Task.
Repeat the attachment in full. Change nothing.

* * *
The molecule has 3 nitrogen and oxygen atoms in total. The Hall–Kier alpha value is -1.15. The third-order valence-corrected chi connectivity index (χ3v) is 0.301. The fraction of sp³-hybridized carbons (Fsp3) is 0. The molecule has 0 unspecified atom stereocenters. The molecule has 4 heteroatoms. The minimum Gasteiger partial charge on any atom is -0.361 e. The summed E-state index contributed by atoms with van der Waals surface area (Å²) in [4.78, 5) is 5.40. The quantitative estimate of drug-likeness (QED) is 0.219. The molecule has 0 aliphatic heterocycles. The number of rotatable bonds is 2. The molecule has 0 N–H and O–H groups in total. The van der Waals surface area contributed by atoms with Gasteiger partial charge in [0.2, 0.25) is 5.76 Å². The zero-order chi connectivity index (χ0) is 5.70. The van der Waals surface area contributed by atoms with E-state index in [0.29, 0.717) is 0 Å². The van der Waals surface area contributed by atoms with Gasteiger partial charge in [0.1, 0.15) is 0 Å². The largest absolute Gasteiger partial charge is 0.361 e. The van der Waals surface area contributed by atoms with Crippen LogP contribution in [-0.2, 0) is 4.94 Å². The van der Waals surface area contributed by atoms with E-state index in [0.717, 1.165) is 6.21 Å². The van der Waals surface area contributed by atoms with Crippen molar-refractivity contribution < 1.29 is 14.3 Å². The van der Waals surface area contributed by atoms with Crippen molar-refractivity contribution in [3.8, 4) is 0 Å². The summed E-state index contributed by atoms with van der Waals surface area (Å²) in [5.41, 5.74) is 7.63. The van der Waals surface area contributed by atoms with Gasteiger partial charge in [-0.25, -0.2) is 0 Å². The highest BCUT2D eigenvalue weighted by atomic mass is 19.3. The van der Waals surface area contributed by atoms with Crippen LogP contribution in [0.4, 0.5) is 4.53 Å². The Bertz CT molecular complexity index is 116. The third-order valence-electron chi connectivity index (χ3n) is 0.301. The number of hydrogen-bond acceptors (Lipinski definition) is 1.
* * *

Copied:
The molecule has 3 nitrogen and oxygen atoms in total. The Hall–Kier alpha value is -1.15. The third-order valence-corrected chi connectivity index (χ3v) is 0.301. The fraction of sp³-hybridized carbons (Fsp3) is 0. The molecule has 0 unspecified atom stereocenters. The molecule has 4 heteroatoms. The minimum Gasteiger partial charge on any atom is -0.361 e. The summed E-state index contributed by atoms with van der Waals surface area (Å²) in [4.78, 5) is 5.40. The quantitative estimate of drug-likeness (QED) is 0.219. The molecule has 0 aliphatic heterocycles. The number of rotatable bonds is 2. The molecule has 0 N–H and O–H groups in total. The van der Waals surface area contributed by atoms with Gasteiger partial charge in [0.2, 0.25) is 5.76 Å². The zero-order chi connectivity index (χ0) is 5.70. The van der Waals surface area contributed by atoms with E-state index in [0.29, 0.717) is 0 Å². The van der Waals surface area contributed by atoms with Gasteiger partial charge in [0.1, 0.15) is 0 Å². The largest absolute Gasteiger partial charge is 0.361 e. The van der Waals surface area contributed by atoms with Crippen LogP contribution in [-0.2, 0) is 4.94 Å². The van der Waals surface area contributed by atoms with E-state index in [0.717, 1.165) is 6.21 Å². The van der Waals surface area contributed by atoms with Crippen molar-refractivity contribution < 1.29 is 14.3 Å². The van der Waals surface area contributed by atoms with Crippen molar-refractivity contribution in [3.8, 4) is 0 Å². The summed E-state index contributed by atoms with van der Waals surface area (Å²) in [5.41, 5.74) is 7.63. The van der Waals surface area contributed by atoms with Gasteiger partial charge in [-0.25, -0.2) is 0 Å². The highest BCUT2D eigenvalue weighted by atomic mass is 19.3. The van der Waals surface area contributed by atoms with Crippen LogP contribution in [0.4, 0.5) is 4.53 Å². The Bertz CT molecular complexity index is 116. The third-order valence-electron chi connectivity index (χ3n) is 0.301. The number of hydrogen-bond acceptors (Lipinski definition) is 1.